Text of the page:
Dáil debates

Wednesday, 28 September 2022

Financial Resolutions 2022 - Financial Resolution No. 6: General: Financial Resolution (Resumed)


5:05 pm

Photo of Anne RabbitteAnne Rabbitte (Galway East, Fianna Fail) | Oireachtas source

I thank the Minister for sharing his time with me; it is greatly appreciated. I have secured a figure of €242 million for disability services in budget 2023. Let me bring Members on a whistle-stop tour of exactly how that is broken down. There is €109 million for existing levels of service, €29 million for new developments, €39 million for Covid-related issues, which are once-off payments to support the assessment of needs, and €65 million to support the section 39 voluntary community organisations.

Let me break down what is the existing level of services. This is to ensure that services for people who are in emergency placements, residential placements, respite care or who may have personal assistants and personalised budgets can continue to be operationalised and that staff wages are paid. The new developments are the expansion of everything thereon, including respite care, emergencies and responding to the critical number of emergency placements as they arise.

The new developments within that which have not been seen before are a response to the community neurorehabilitation teams. I have put €900,000 into two community rehabilitation teams. That is in response to the request of the Neurological Alliance of Ireland, which represents 31 organisations including those representing people affected by multiple sclerosis, Parkinson's disease, motor neurone disease and Huntington's disease. We will have clinician nurses based out in the community across all our community healthcare organisations, CHOs. Two were delivered within the strategy in the past number of years. I am doubling that in this budget and having those four operationalised. We do not just stop there with neurological services, however. It is an expansion of the neurological strategy, where €1.7 million has been secured to invest in the neurological nursing workforce, with more than 23 additional neurological nursing whole-time equivalents across neurological centres.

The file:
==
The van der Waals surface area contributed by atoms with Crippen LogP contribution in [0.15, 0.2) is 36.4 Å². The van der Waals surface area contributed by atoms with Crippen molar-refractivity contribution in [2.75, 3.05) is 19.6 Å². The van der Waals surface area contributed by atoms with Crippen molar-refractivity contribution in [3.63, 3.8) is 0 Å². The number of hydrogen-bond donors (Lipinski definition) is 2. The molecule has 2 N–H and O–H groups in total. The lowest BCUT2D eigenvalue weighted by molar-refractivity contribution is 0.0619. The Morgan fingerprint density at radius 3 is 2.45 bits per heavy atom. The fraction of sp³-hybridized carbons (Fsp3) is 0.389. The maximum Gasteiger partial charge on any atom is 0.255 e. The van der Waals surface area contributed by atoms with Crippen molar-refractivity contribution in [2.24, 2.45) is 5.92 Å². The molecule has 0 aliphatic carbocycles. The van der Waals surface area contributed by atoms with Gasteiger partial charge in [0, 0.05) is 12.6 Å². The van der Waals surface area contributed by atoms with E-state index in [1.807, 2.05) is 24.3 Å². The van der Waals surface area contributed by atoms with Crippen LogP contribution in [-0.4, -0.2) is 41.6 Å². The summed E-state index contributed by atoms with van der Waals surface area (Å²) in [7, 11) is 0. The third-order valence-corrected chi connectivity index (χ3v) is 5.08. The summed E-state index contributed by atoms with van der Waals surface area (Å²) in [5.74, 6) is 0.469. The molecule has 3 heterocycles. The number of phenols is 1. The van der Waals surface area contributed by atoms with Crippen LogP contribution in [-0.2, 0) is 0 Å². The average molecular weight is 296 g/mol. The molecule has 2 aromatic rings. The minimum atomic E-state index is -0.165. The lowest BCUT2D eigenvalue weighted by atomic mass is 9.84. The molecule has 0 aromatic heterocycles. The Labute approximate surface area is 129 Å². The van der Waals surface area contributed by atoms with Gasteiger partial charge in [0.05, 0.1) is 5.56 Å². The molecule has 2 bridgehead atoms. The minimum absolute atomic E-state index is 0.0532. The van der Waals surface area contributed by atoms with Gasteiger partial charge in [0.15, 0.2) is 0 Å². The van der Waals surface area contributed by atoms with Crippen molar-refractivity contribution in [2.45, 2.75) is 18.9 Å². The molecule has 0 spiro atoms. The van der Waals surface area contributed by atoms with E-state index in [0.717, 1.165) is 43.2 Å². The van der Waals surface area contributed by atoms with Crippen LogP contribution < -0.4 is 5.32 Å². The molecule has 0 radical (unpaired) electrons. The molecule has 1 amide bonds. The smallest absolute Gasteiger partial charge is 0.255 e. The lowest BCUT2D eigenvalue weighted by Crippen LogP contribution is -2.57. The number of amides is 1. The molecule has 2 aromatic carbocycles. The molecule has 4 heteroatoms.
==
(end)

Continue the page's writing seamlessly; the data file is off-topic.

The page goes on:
The next stage of the strategy roll-out is to areas in which we already have trauma in CHO 4, and to have the neurological team in place to work with the community team along with paediatric neurological supports. There is, therefore, a whole package looking after 31 organisations, which we meet on a daily basis, be it in the audiovisual room or over in Buswell's Hotel. They are in all our communities and they are looking for clinical nurse specialists. That is what I have responded to and it is a top line within the new developments.

I am also making a huge priority of assets within assistive technology and partnering with the WHO. When I talk about once-off funding, I am talking about the assessment of needs and the court case and the requirement to clear the backlog. It is very fortunate I got the funding now. It is not the first time I have sought funding to clear a backlog of assessment of needs; this is the second time. I got €7 million when I took up office two years ago. I have now sourced €11.7 million to ensure that I can work with the various section 38 and 39 organisations and the HSE, but also with private operators, to ensure that we have assessments completed in order that families can have the proper interventions, pathways and supports that are required in a timely fashion. That is why that money was so important. For far too long, parents have been left for long periods on waiting lists.

There is another €27 million to respond to the emergency cases arising from Covid-19. There are 143 emergency cases to which the HSE has responded. That funding is in place. It will be going into my base next year. However, it reveals the high level of need and unmet need within the disability sector. I was very fortunate in sourcing that funding with the Departments of Children, Equality, Disability, Integration and Youth and Health to be able to meet the need and respond to the needs of the families in crisis.

Finally, it has not been a week since we had section 39 organisations walking the streets. They have been all over the country telling us about how expensive it is for them to run their organisations be it from the increase in food and transport costs to the increase in energy costs, and how difficult it is for them to retain staff. Thanks to the support of the Minister for Public Expenditure and Reform, Deputy Michael McGrath, the Department of Health secured €100 million of inflationary measures in response to nursing homes, hospices and section 39 organisations, of which I got the lion's share of €65 million within disability services.

The wrap-around figure again is €242 million within disability services with €109 million for existing level of service, €29 million for new developments, €39 million for once-off payments and €65 million for the section 39 organisations. That is the work that has gone into the response to meeting the needs of children, families, growing adults, services staff and workers. That is the funding that has been sourced for disability services.

I am very grateful to my two senior line Ministers, Deputies Stephen Donnelly and O’Gorman, who have supported me not only today but for the past 12 months. I thank the Minister, Deputy Michael McGrath, who has given me the funding to not only meet current needs but also to be ambitious and drive on with regard to neurological services.


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